Commissioner Brody, residents question Orchestra plan to build in Payne Park

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A homeowner’s organization, a petition signed by more than 1,300, and a City Commissioner have all shown opposition to a request by the Sarasota Orchestra to build a new facility on City-owned Payne Park. And the issue could be decided as soon as the evening of May 20.

The plan for Sarasota Orchestra at the new home at the current site of Payne Park Tennis Center could be decided as soon as May 20 at the next Sarasota City Commission meeting.

City staff is recommending approval of the Orchestra’s vision to build a 1,800-seat concert hall, 700-seat recital hall and educational wing on seven acres of the 39-acre Payne Park. To accomplish this goal, the Orchestra needs approval from the City Commission as well as a determination by the City that allowing the Orchestra development will not conflict with existing deed restrictions on the property.

Sarasota City Commissioner Hagen Brody wrote City Manager Tom Barwin last week and expressed his “grave concern” regarding Barwin’s support for the site.

Brody pointed out that Manager Barwin was charged with working with the Orchestra to help facilitate a new venue in the City, but noted that months without any information passed and then Staff suddenly is in full support prior to any information. Brody wrote the following on May 15 to Barwin:

“To: Tom Barwin

Several months ago you were tasked to collaborate with the Sarasota Orchestra to find a location in Sarasota for their new home. Months passed with no information until just before the plan for Payne Park was unveiled to the public. After much consideration I have grave concerns regarding your support of this site. Payne Park was essentially gifted to the City of Sarasota in 1923 for the enjoyment of everyone as a public park. It’s taken a while, but the intent has largely been realized with improvements to the park over time by prior City Commissions. Payne Park’s importance and accessibility will only increase with the future connection to the coming Legacy Trail.

The Sarasota Orchestra has been vital to the fabric of our arts community since 1946. Since then, they have provided world-class arts entertainment and youth musical education benefiting our entire community. The Sarasota Orchestra significantly contributes to the reputation Sarasota has built over decades as an arts and cultural hub.

Mr. Barwin, the choice between losing a significant portion of Payne Park or the Sarasota Orchestra is not a choice at all. We should not be putting supporters of both the arts and public parks, as I am, in conflict.

Please provide a list of the other options for consideration in advance of the May 20th meeting for discussion, as I cannot support your current vision.

— Hagen Brody”

The issue of deed restriction was addressed in an opinion letter by City Attorney Robert Fournier that is part of the agenda packet. In his opinion, Fournier writes that the deed restriction appears to him to be viewed “expansively” so as to include a wider range of uses as opposed to a narrow interpretation.

The Payne Park property was acquired at a discount and in part as a gift with the restriction in the deed as follows: “This deed is given, subject to the restriction that the tract hereinbefore described shall be used for park, playground and kindred uses and for no other use or purpose.”

Residents opposed to the development of the park and the relocation of the tennis facility cited the deed restriction as a fundamental obstacle by arguing that “kindred uses” would not include an entertainment hall and concert facility.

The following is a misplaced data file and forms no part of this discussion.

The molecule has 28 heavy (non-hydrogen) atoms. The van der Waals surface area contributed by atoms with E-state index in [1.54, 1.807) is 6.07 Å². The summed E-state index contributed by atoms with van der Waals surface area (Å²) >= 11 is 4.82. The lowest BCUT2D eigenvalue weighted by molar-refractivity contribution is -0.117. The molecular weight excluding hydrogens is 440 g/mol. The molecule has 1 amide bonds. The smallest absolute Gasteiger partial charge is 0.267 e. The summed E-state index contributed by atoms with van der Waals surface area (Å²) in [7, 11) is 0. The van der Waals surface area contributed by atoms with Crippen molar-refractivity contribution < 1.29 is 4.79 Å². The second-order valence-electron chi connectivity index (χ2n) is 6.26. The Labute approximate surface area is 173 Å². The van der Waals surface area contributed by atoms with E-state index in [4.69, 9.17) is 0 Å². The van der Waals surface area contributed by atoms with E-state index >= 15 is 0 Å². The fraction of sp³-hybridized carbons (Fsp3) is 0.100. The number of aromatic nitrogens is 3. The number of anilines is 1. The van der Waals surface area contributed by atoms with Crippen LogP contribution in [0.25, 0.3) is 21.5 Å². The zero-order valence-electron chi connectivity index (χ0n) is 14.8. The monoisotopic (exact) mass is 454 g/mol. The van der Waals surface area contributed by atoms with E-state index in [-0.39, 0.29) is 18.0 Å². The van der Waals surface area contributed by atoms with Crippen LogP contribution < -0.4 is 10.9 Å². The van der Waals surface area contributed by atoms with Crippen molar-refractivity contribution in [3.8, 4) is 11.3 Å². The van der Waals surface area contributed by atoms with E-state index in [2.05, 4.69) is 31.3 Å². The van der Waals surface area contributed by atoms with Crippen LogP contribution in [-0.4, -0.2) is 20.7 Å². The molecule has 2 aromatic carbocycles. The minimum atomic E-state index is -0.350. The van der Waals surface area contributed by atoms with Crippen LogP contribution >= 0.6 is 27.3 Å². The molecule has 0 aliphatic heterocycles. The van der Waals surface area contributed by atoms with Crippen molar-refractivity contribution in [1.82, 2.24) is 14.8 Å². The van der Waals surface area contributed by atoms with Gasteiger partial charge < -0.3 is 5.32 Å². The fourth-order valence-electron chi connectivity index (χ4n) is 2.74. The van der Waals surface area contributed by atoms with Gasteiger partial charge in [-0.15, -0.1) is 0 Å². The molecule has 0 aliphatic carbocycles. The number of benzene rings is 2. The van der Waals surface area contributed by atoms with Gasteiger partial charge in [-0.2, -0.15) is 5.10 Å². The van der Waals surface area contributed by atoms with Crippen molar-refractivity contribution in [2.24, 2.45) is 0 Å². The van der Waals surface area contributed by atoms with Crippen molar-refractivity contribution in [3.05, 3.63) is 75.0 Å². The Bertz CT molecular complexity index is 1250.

Scores of residents argued that point two months ago when the Orchestra first presented publicly its plan to the City Commission. The Orchestra said it will rebuild a new tennis center on another portion of Payne Park.

Fournier in his memorandum that became public last week said there was no case law specifically on-point relative to kindred uses, but that parks often have scopes of uses that include monuments, performance centers and other entertainment facilities. He made a legal connection between recreation, entertainment and amusement and said there was no law he could find that would preclude a concert hall from being a kindred use.

In conclusion, Fournier wrote that those who do not favor the proposed relocation of Sarasota Orchestra to Payne Park and oppose the loss of green space or open parkland “will likely be unhappy with this memorandum.” He went on to write that he was not advocating nor against the relocation, but simply saying that in his view Florida courts have generally interpreted deed restrictions on parks expansively rather than narrowly.

“This supports a conclusion that it may be possible to make a successful legal argument that an entertainment venue such as the Sarasota Orchestra is a permissible use within Payne Park,” wrote Fournier.

The Orchestra would need to be on the right side of that legal opinion if a group or individual challenges this interpretation.

An organization of homeowners, park advocates and residents opposed to the loss of the seven acres of park known as Preserve Payne Park and will be on hand at the meeting.

The Orchestra has cited sea level rise, the urgent need for a new hall, and the long-stage pace of the Bayfront Development all as reasons why it needs to move quickly to secure a location for its future.

Additionally, the Orchestra has suffered from an acoustical point of view when it comes to its current location.

The proposal is also contingent on the Orchestra gaining approval from Sarasota County to use a parking garage that is currently located north of the existing tennis center. The commission meeting will be held at City Hall at 1565 First Street, Sarasota on May 20.

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